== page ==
Intermittent explosive disorder (IED) is a disorder of impulsive aggression that affects as many as 7.3% of the U.S. population during some period of life. Since central serotonergic (5-HT) system dysfunction is related to impulsive aggressive behavior, pharmacologic enhancement of 5-HT activity should reduce impulsive aggressive behavior in individuals with IED.
A double-blind, randomized, placebo-controlled trial of the selective 5-HT uptake inhibitor fluoxetine was conducted in 100 individuals with IED (research diagnostic criteria) and current histories of impulsive aggressive behavior. The primary efficacy measure was the aggression score from the Overt Aggression Scale-Modified (OAS-M) for Outpatient Use. Secondary efficacy measures included the irritability score from the OAS-M and the Clinical Global Impressions-Improvement scale (CGI-I) score. The study took place between July 1990 and July 1999.
Fluoxetine treatment resulted in a sustained reduction in OAS-M aggression, and OAS-M irritability scores, apparent as early as week 2 (p < .01 for aggression and p < .001 for irritability at endpoint). Fluoxetine was also superior to placebo in the proportion of responders on the CGI-I (p < .001). Closer examination of the data revealed that full or partial remission of impulsive aggressive behaviors, as reflected by the A criteria for IED, occurred in 46% of fluoxetine-treated subjects. Fluoxetine did not exert an antidepressant or antianxiety effect, and its effects on impulsive aggression were not influenced by presence of current symptoms of depression or anxiety.
Fluoxetine treatment has a clear antiaggressive effect in impulsive aggressive individuals with IED. However, while fluoxetine's antiaggressive effects appear robust, they lead to full or partial remission of IED in less than 50% of subjects treated with fluoxetine.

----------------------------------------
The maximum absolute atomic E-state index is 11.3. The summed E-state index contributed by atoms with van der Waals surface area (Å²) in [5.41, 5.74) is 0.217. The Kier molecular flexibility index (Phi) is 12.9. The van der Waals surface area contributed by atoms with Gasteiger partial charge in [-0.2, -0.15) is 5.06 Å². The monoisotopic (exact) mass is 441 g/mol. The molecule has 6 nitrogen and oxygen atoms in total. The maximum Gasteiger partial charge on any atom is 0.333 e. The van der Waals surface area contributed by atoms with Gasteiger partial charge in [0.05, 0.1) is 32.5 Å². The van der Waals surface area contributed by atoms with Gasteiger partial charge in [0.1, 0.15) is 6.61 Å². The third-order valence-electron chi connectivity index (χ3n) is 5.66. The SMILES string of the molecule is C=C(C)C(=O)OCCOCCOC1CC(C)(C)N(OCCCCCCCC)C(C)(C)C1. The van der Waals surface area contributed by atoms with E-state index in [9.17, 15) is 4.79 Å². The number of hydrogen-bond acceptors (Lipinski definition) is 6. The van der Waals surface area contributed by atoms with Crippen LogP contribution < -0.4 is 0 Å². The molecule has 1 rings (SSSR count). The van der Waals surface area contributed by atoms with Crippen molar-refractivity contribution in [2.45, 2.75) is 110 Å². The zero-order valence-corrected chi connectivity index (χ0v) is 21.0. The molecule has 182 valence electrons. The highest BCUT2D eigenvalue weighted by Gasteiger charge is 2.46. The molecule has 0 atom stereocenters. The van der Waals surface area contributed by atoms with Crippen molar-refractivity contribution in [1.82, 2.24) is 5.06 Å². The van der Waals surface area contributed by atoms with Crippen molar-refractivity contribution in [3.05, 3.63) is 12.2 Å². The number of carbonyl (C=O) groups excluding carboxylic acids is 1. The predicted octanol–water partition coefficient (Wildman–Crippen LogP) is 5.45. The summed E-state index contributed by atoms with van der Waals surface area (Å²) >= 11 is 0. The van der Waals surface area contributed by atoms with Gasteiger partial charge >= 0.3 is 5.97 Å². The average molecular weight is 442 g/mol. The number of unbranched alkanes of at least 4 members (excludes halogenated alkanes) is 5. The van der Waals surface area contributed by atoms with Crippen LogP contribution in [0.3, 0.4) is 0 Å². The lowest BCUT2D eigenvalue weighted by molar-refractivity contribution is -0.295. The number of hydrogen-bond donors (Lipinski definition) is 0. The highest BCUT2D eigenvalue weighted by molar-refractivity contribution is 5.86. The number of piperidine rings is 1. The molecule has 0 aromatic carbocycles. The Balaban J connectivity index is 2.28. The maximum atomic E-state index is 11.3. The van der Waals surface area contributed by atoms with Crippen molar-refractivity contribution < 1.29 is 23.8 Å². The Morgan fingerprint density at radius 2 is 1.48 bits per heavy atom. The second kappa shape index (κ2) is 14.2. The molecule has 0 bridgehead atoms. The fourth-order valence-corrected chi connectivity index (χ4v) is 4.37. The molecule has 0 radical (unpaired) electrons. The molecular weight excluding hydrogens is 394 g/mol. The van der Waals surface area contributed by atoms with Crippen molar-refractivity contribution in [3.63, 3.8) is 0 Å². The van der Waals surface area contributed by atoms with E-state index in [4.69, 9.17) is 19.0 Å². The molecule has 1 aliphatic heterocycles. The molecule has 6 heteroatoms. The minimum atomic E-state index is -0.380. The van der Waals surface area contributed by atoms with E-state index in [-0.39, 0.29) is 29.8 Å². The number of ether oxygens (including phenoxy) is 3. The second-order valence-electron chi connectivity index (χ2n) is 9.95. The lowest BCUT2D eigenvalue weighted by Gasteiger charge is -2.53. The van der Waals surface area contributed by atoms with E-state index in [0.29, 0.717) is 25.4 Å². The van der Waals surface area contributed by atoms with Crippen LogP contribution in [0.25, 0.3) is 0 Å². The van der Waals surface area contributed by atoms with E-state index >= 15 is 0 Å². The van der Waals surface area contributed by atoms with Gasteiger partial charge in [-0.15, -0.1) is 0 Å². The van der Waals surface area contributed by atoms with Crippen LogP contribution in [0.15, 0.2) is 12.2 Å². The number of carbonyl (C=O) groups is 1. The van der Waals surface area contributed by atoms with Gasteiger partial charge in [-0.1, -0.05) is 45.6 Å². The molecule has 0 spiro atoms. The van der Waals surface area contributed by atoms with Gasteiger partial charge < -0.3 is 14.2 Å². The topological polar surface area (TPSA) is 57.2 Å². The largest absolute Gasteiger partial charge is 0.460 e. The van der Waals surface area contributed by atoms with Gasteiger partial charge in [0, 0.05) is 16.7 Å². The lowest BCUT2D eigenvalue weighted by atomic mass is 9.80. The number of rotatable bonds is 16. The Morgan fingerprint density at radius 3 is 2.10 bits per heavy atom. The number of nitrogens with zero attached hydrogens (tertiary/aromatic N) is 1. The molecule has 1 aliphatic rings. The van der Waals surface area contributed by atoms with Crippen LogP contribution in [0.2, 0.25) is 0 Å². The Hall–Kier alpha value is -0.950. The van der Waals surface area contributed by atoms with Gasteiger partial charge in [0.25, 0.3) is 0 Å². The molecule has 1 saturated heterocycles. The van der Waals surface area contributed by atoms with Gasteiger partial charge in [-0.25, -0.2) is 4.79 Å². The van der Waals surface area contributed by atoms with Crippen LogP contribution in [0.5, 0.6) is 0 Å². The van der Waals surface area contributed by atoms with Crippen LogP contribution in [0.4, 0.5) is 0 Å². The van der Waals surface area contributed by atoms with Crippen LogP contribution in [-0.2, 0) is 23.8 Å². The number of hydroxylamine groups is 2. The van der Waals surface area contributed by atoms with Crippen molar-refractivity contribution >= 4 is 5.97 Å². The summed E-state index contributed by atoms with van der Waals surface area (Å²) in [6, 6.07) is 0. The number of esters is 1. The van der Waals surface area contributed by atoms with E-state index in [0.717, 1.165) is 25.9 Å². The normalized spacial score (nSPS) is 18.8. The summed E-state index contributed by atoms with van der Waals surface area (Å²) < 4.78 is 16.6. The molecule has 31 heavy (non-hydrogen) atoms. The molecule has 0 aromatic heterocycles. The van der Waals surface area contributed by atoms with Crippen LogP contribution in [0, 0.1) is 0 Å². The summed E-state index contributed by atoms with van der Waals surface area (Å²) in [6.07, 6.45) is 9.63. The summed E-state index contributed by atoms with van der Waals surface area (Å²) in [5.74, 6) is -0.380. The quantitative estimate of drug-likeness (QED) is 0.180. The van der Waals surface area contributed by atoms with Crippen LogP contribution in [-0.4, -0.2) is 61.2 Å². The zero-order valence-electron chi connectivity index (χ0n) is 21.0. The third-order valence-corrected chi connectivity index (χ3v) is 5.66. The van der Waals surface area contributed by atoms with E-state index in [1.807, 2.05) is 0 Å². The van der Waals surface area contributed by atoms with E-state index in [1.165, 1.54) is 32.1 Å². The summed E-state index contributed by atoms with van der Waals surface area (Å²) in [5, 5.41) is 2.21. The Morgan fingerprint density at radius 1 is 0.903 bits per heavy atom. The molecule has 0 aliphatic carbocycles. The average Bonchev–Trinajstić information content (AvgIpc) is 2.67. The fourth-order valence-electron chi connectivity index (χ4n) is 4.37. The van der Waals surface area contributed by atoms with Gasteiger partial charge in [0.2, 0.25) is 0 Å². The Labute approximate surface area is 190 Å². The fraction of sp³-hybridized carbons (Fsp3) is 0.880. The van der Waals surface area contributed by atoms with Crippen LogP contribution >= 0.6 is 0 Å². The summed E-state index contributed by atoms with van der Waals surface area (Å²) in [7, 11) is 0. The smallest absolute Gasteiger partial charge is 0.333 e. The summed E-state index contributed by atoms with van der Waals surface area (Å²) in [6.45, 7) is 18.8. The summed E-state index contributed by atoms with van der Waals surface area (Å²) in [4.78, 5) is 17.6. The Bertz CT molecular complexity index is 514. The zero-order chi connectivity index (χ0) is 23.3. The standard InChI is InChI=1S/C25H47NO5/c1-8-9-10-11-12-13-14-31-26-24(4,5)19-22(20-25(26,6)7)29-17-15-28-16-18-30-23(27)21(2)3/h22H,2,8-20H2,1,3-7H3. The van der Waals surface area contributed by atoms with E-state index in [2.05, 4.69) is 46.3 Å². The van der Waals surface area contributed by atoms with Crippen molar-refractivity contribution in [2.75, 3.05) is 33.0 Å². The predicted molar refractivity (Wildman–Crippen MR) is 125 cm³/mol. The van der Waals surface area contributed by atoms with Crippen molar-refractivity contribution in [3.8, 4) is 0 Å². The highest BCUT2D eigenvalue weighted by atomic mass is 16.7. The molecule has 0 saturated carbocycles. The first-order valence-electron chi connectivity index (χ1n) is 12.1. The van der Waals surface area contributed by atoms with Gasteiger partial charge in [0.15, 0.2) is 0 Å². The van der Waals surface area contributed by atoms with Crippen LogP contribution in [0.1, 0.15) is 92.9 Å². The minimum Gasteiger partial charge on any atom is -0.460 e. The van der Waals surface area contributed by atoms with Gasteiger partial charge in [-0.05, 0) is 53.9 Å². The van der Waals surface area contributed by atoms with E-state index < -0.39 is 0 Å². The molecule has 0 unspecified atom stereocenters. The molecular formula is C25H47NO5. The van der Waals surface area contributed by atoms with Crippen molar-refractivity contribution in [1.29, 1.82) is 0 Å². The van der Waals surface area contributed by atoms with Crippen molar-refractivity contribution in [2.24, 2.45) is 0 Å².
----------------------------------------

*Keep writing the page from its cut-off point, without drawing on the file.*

"However, only, experimental studies examining aggressive responding in the laboratory, with and without pretreatment with antiinflammatory agents, can shed light on whether IL-1β or other inflammatory cytokines are related to aggressive behavior in any meaningful causal fashion. Given that a disorder of aggression, intermittent explosive disorder displays, a 2% to 3% 1-year prevalence rate in the US (Kessler et al., 2006), and that currently available psychotropic treatments bring <50% of those treated into remission (Coccaro et a., 2009), additional strategies for the examination and intervention of aggression in human subjects is needed. "
"Furthermore, S allele carriers for the 5-HTT promoter region polymorphism (5-HTTPLR) tend to be more aggressive (Aluja et al., 2009; Payer et al., 2012) and have lower 5-HTT availability in 5-HTT rich brain regions (Willeit and Praschak-Rieder, 2010). Serotonin-specific reuptake inhibitors (SSRIs) are effective for reduction of impulsive aggression (Coccaro et al., 2009), and this effect depends on genotype of the 5-HTT (L/L homozygotes respond better than S allele carriers) (Silva et al., 2010), highlighting the importance of individual differences. Despite burgeoning evidence on the importance of the 5-HTT in impulsive aggression, few studies have investigated its in vivo distribution in the brains of patients with IED-IR. "